Monday, September 24, 2012

♥♥♥♥♥♥♥: The Other Normals by Ned Vizzini

Release Date: September 25th, 2012
Publisher: Balzer + Bray (HarperCollins) 
Page Count: 387
Source: Complimentary ARC provided by author in exchange for an honest and unbiased review (thank you!!!)

Given the chance, fifteen-year-old Peregrine "Perry" Eckert would dedicate every waking moment to Creatures & Caverns, an epic role-playing game rich with magical creatures, spell casting, and deadly weapons. The world of C&C is where he feels most comfortable in his own skin. But that isn't happening—not if his parents have anything to do with it. Concerned their son lacks social skills, they ship him off to summer camp to become a man. They want him to be outdoors playing with kids his own age and meeting girls—rather than indoors alone, with only his gaming alter ego for company. Perry knows he's in for the worst summer of his life.

Everything changes, however, when Perry gets to camp and stumbles into the World of the Other Normals. There he meets Mortin Enaw, one of the creators of C&C, and other mythical creatures from the game, including the alluring Ada Ember, whom Perry finds more beautiful than any human girl he's ever met. Perry's new otherworldly friends need his help to save their princess and prevent mass violence. As they embark on their quest, Perry realizes that his nerdy childhood has uniquely prepared him to be a great warrior in this world, and maybe even a hero. But to save the princess, Perry will have to learn how to make real connections in the human world as well.

Bestselling author Ned Vizzini delivers a compulsively readable and wildly original story about the winding and often hilarious path to manhood.
What Stephanie Thinks: I've been a Ned Vizzini fan since way way back. I recall purchasing a first edition hardcover copy of Be More Chill at a school book fair the moment it hit the shelves; reveling in his next release, It's Kind of a Funny Story; and the pride/nostalgia/elation I felt when I discovered the latter had been turned into a movie. 

So I was a little more than excited to try his newest, The Other Normals, which is for a slightly different audience, but regardless full of his typical teen angst (see what I did there?) and literally laugh-out-loud-able humor. Many thanks to Ned for the ARC!

The book could read middle grade because of the high-fantasy elements that teenagers might rather roll their eyes at, as well as Perry's inexplicable dorkiness—though it is the essence of his character, which I absolutely loved—but the content is more mature: a bit of mild swearing, sexuality, and just plain giggle-worthy inappropriateness... giggle-worthingly inappropriate for middle-grade boys, that is (penis jokes, anyone?). Nothing offensive to me obviously, but I can imagine some parents disapproving. On the other hand, it's extremely child-friendly. The Other Normals is the kind of book you want your children to stay away from, but whose story you don't want them to miss out on. Honestly, if you're a parent reading this, just be a cool mom/dad and hand it over to your kid. So what if they learn more than a few ways to name the male genitalia? The deep recesses of a teenage boy's mind are bound to contain far more incriminating thoughts.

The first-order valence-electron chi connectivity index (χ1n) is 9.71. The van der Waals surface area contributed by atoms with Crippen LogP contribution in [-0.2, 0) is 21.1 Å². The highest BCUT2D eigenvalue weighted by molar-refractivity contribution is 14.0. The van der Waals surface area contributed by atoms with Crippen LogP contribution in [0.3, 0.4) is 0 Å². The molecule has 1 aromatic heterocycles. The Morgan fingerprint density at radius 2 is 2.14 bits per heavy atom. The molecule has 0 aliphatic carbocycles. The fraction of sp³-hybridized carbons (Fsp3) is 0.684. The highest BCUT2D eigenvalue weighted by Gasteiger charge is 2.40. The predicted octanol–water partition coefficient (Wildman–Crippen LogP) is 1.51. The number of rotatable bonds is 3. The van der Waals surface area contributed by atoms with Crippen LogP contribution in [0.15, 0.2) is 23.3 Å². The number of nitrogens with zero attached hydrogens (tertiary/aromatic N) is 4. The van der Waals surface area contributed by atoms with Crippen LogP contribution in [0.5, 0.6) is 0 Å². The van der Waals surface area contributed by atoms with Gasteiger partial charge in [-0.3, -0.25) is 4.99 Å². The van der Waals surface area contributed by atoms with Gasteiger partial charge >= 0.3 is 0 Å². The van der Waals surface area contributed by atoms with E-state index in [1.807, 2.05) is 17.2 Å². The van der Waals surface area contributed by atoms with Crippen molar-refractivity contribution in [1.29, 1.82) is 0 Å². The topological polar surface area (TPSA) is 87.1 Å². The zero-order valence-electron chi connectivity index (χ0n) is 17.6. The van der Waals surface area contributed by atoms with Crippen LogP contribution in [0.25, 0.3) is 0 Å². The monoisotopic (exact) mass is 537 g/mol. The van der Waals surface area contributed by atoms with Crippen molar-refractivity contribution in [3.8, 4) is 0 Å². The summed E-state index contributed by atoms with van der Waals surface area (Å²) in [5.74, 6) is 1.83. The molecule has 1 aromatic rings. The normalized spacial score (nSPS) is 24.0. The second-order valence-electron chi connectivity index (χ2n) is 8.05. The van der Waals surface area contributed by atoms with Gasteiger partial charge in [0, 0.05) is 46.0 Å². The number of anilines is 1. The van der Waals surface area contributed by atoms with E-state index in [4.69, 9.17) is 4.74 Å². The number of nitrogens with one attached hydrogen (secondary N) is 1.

Plot-wise, it contains that classical Vizzinian magical realism (classical to Be More Chill, anyway) and never gets boring. I was stunned by the span of creativity that's portrayed; Perry's adventure, and subsequently, Vizzini's imagination, is endless! The teleportation, the nefarious villains, the odd and enchanting array of introduced creatures, the geekiness, the underground adventures—such a thrill of a read! The world of Other Normals and the concept of correspondents are both novel and intriguing; brilliant and yet at the same time, somewhat devastating. I really couldn't get enough of them. 

One thing was slightly off, though. While often-hilarious anecdotes pertaining to growing up, family, the perplexing female species, and just regular daily observances are picked up on, I feel at times, there are too many attempted stretches of humor. Maybe my sense of humor itself has evolved over the years, but I feel The Other Normals wasn't as remarkable because it doesn't possess the entertainment factor Vizzini's other works have. I constantly wondered if he was desperate for ideas to make kids laugh... because some of it is just not funny, as if he's trying too hard. The story, I loved—it's original, it's grand, it's marvelous. The tone however, is just stiff. I was slightly disappointed.

That being said, overall, I'm glad I got to try this new side of Ned Vizzini. It's definitely unlike his previous works, but enjoyable nonetheless. It's one of those books that are for reluctant readers: fast-paced, action-packed, and funny; more like a comic book or movie without images, something middle-grade boys will enjoy because they'll be able to relate to it best, but girls will still be able to find humor and insight within. Combining a fresh, believable voice with deep discoveries about interpersonal relationships and adolescent identity, The Other Normals is a wild escape from reality I both applaud and recommend. It's hard to make a children's book profound, yet still appealing, but Vizzini, as always, does it seamlessly.

Stephanie Loves: "I look at the stars ... they force you to think in a different direction.

Radical Rating: 7 hearts: Not without flaws, but overall enjoyable. ♥♥♥♥♥♥♥